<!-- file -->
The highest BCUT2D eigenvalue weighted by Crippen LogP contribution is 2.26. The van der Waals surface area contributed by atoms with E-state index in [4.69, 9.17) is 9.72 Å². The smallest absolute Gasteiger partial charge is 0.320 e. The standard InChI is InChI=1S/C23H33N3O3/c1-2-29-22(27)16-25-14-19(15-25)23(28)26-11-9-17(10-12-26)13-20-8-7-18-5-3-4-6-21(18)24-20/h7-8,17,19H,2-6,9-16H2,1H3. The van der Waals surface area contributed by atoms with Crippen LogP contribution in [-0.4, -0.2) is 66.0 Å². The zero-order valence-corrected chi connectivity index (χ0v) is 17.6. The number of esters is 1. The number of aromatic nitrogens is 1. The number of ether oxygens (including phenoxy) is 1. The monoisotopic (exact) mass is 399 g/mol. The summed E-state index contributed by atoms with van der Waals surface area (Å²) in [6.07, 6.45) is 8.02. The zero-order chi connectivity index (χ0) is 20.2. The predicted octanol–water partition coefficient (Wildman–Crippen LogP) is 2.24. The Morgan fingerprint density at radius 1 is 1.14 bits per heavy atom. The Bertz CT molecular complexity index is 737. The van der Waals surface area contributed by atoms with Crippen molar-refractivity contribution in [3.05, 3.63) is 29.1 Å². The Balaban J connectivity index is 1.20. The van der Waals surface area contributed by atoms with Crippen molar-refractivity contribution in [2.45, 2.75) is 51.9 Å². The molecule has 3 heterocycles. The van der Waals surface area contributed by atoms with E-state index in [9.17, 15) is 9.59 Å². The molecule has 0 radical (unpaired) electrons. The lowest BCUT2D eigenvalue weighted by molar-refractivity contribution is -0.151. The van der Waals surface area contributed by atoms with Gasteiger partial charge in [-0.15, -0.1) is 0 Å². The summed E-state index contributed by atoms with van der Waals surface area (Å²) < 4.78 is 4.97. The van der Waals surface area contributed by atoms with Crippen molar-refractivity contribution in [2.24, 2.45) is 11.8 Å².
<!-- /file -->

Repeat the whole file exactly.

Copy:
The highest BCUT2D eigenvalue weighted by Crippen LogP contribution is 2.26. The van der Waals surface area contributed by atoms with E-state index in [4.69, 9.17) is 9.72 Å². The smallest absolute Gasteiger partial charge is 0.320 e. The standard InChI is InChI=1S/C23H33N3O3/c1-2-29-22(27)16-25-14-19(15-25)23(28)26-11-9-17(10-12-26)13-20-8-7-18-5-3-4-6-21(18)24-20/h7-8,17,19H,2-6,9-16H2,1H3. The van der Waals surface area contributed by atoms with Crippen LogP contribution in [-0.4, -0.2) is 66.0 Å². The zero-order valence-corrected chi connectivity index (χ0v) is 17.6. The number of esters is 1. The number of aromatic nitrogens is 1. The number of ether oxygens (including phenoxy) is 1. The monoisotopic (exact) mass is 399 g/mol. The summed E-state index contributed by atoms with van der Waals surface area (Å²) in [6.07, 6.45) is 8.02. The zero-order chi connectivity index (χ0) is 20.2. The predicted octanol–water partition coefficient (Wildman–Crippen LogP) is 2.24. The Morgan fingerprint density at radius 1 is 1.14 bits per heavy atom. The Bertz CT molecular complexity index is 737. The van der Waals surface area contributed by atoms with Crippen molar-refractivity contribution in [3.05, 3.63) is 29.1 Å². The Balaban J connectivity index is 1.20. The van der Waals surface area contributed by atoms with Crippen molar-refractivity contribution in [2.45, 2.75) is 51.9 Å². The molecule has 3 heterocycles. The van der Waals surface area contributed by atoms with E-state index in [9.17, 15) is 9.59 Å². The molecule has 0 radical (unpaired) electrons. The lowest BCUT2D eigenvalue weighted by molar-refractivity contribution is -0.151. The van der Waals surface area contributed by atoms with Gasteiger partial charge in [-0.15, -0.1) is 0 Å². The summed E-state index contributed by atoms with van der Waals surface area (Å²) < 4.78 is 4.97. The van der Waals surface area contributed by atoms with Crippen molar-refractivity contribution in [2.24, 2.45) is 11.8 Å².